Sustainable business models
Two key challenges for the success of bottom-up energy systems are the technical feasibility of the implemented solution, and the design of a viable business model. A viable business model must accommodate the highly regulated nature of the electricity and utility industry. In addition, the blockchain platform that is planned is decentralized in nature and does not belong to a single party that can monetize it, which further complexifies the design of a viable business model. The project team is analyzing possible revenue streams for Quartierstrom-like platforms, shaping the value proposition and identifying possible customer groups.
Adapting the framework conditions
When electricity is sold locally, the roles within the energy industry change. The energy supplier currently provides the local distribution network and the costs for transporting electricity are included in the tariff. In local electricity markets, the members of the community together determine the price for locally traded solar energy and use the utility as a type of insurance when locally generated resources are scarce. New legal frameworks for a self-consumption group or a union of self-consumption groups (“Zusammenschluss des Eigenverbrauchs , ZEV”), which is now allowed between adjacent parcels using private grid lines between them (public grids cannot be used for ZEVs under the current legislation) are first models that allow a limited form of local peer-to-peer markets.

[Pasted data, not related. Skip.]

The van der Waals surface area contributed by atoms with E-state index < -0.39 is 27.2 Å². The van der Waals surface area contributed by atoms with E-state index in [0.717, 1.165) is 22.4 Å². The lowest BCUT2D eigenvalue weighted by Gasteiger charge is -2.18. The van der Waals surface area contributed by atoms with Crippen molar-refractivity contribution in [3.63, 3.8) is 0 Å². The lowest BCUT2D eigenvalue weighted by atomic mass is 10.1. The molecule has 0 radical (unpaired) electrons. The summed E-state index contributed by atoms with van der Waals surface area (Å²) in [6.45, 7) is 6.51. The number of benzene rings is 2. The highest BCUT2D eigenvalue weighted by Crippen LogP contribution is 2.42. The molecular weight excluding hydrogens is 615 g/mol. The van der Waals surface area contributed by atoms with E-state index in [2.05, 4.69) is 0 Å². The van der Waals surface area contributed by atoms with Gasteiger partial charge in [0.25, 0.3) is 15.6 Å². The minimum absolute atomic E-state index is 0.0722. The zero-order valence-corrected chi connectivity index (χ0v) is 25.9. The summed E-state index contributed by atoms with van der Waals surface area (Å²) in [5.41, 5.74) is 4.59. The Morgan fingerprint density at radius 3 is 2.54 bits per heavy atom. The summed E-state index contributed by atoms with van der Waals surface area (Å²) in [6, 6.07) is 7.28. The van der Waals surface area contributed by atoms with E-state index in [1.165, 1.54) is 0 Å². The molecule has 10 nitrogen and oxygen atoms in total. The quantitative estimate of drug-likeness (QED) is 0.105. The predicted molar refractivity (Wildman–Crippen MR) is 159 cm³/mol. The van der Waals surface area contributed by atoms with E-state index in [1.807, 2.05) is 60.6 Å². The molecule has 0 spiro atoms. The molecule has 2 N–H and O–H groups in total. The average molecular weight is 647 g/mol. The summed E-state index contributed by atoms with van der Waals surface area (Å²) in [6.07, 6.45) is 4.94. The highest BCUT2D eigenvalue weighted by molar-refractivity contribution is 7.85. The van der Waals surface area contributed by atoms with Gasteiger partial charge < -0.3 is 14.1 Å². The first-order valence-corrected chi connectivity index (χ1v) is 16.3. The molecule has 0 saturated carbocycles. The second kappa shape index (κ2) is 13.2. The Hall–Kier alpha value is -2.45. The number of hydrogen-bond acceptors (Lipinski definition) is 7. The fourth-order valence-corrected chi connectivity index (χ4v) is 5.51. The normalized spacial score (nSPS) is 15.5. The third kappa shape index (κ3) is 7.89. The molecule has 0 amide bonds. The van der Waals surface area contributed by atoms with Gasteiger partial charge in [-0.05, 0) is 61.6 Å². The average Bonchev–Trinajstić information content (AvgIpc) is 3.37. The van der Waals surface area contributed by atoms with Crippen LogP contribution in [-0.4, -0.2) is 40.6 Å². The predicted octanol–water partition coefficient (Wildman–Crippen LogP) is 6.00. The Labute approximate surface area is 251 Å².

Even if the adjusted legislation (Swiss StromVG as of 1.1.2018) allows first forms of exchange of energy between neighbors, it does not support the model of a bottom-up tariff as planned in Walenstadt. The project team is therefore analyzing under what legal conditions local electricity markets can be implemented and operated in the future.
|Gian Carle, ZHAW|
“Decentralized and renewable electricity production will completely transform the electricity market. The electricity of tomorrow will be renewable, it will be delivered directly into my building from my neighbor’s roof, within the context of ‘my electricity – your electricity’. This is more efficient, cheaper and safer. I can decide for myself who knows what I’m currently consuming. All this is made possible by Blockchain 2.0.”
The Quartierstrom project is supported by the pilot, demonstration and lighthouse program of the Swiss Federal Office of Energy (SFOE).